Microsoft's the Impostor, Not Amazon

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NEW YORK ( TheStreet) -- We can classify two of the bigger earnings reports that hit last week as some form of surprise or spectacle.

There's Microsoft , which surged on an earnings beat , prompting some investors to not only buy the stock but suggest the company might not be as bad off as some of us suspect.

Then there's Amazon.com reporting a loss on strong revenue, triggering the same old knee-jerk landslide of reaction.

The smart money doesn't question Jeff Bezos's 15-year long streak of success , while the usual suspects tell us the Amazon story rests on nothing other than hope . They consider Amazon an "impostor," yet give the nod to Microsoft, a company so confused its CEO had to announce his retirement.

No circuitous bush-beating from me: Every word I wrote last week in Apple's Plan to Destroy Microsoft and With Leadership Like This, Microsoft is Doomed still stands.

If you think Microsoft's strong balance sheet (which is nothing new) and reported strength in enterprise software means anything, relative to what Apple is up to, you likely suffer from the same syndrome of denial that plagued BlackBerry believers when the company was still RIM.

Don't use the stock market to gauge anything. It's a chaotic, psychotic and schizophrenic place. There's no way to make sense of how it values individual companies. It prices some on the basis of confidence borne out of history, while it knocks others down on concerns over the future. It attaches a low number to some stocks because of poor past performance, but a high number to others because it expects big things tomorrow. And everything in between.

All you really need to know is that, in the aggregate, over time, the stock market continues to go up.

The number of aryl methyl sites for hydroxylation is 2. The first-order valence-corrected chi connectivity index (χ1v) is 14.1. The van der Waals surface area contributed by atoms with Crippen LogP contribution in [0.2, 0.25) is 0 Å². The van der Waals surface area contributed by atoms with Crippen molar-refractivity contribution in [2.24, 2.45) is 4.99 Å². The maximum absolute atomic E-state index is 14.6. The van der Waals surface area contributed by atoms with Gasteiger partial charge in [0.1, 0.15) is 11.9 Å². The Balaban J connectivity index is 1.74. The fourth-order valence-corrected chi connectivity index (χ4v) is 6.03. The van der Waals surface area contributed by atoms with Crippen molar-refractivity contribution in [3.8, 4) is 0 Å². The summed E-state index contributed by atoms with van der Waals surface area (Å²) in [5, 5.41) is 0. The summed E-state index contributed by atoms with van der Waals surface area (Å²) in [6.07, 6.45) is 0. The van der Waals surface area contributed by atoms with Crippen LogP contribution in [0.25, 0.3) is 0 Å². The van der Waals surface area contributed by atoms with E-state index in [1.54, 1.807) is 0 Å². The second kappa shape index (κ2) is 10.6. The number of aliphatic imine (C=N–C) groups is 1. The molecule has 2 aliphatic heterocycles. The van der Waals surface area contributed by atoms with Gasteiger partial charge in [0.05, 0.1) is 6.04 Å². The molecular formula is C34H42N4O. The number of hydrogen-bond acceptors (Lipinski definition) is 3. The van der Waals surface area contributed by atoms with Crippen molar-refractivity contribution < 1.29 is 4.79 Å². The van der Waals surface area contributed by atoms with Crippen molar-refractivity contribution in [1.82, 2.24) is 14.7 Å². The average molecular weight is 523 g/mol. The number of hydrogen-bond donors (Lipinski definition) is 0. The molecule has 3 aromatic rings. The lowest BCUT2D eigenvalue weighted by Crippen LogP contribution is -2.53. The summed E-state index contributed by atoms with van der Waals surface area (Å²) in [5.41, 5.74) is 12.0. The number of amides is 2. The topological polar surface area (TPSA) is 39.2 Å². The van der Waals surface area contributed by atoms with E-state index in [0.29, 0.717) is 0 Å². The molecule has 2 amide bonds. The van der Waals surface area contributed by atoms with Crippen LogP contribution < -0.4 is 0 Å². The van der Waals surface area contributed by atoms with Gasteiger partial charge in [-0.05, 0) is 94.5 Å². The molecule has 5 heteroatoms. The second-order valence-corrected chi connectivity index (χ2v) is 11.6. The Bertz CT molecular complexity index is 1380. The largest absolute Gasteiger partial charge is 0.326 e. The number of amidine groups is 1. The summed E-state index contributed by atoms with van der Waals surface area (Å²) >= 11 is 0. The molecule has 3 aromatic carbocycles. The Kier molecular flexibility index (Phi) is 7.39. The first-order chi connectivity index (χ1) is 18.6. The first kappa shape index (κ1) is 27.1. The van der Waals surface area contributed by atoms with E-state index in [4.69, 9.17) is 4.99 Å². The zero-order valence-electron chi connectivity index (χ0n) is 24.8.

In other words, you can't automatically form an opinion about a company and apply it to the stock -- or vice versa -- but that doesn't mean you shouldn't invest.

If we're going to set up a Microsoft/Amazon dichotomy, as some people did last week, we need to look at the potential for continued strength in each company's core businesses.

For Amazon, that's a quick assessment. The company's e-commerce ecosystem dominates and will continue to dominate brick-and-mortar retailers who have a) shifted some sales online a decade too late and b) struggle with overhead that bears very little fruit. Amazon spends money as part of a logical growth plan, as a means to the ends of seizing massive opportunity that never seems to go away. Most other retailers do little other than follow Amazon's lead and, relatively speaking, lose in the process.

At Microsoft, however, the combination of the PC's pending death, the company's ongoing tablet-PC confusion, Apple's now-obvious decision to crush Windows/Office with consumers and in the enterprise, not to mention Google's emerging suite of software platforms, spells nothing other than death. The type of death most observers, particularly the ones who qualify last week's earnings as a vote of confidence, only see in their rearview mirrors.